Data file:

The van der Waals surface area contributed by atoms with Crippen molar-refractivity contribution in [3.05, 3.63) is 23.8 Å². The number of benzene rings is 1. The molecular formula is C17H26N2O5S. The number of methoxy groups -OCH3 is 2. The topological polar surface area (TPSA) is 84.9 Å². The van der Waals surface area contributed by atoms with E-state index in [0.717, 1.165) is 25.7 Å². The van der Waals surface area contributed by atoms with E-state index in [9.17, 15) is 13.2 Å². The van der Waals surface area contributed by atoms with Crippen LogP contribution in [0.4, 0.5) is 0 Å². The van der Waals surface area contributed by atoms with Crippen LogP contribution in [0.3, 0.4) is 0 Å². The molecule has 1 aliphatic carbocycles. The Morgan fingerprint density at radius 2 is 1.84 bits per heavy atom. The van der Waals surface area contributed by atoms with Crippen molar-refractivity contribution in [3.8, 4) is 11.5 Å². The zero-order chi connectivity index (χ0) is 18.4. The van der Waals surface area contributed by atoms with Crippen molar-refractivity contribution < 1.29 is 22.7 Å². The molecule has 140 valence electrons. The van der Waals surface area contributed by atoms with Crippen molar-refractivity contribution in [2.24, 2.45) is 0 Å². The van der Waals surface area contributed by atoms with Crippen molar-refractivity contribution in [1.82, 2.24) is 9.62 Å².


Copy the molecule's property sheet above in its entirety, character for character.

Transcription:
The van der Waals surface area contributed by atoms with Crippen molar-refractivity contribution in [3.05, 3.63) is 23.8 Å². The number of benzene rings is 1. The molecular formula is C17H26N2O5S. The number of methoxy groups -OCH3 is 2. The topological polar surface area (TPSA) is 84.9 Å². The van der Waals surface area contributed by atoms with E-state index in [0.717, 1.165) is 25.7 Å². The van der Waals surface area contributed by atoms with E-state index in [9.17, 15) is 13.2 Å². The van der Waals surface area contributed by atoms with Crippen LogP contribution in [0.4, 0.5) is 0 Å². The van der Waals surface area contributed by atoms with Crippen LogP contribution in [0.3, 0.4) is 0 Å². The molecule has 1 aliphatic carbocycles. The Morgan fingerprint density at radius 2 is 1.84 bits per heavy atom. The van der Waals surface area contributed by atoms with Crippen molar-refractivity contribution in [3.8, 4) is 11.5 Å². The zero-order chi connectivity index (χ0) is 18.4. The van der Waals surface area contributed by atoms with Crippen molar-refractivity contribution < 1.29 is 22.7 Å². The molecule has 140 valence electrons. The van der Waals surface area contributed by atoms with Crippen molar-refractivity contribution in [2.24, 2.45) is 0 Å². The van der Waals surface area contributed by atoms with Crippen molar-refractivity contribution in [1.82, 2.24) is 9.62 Å².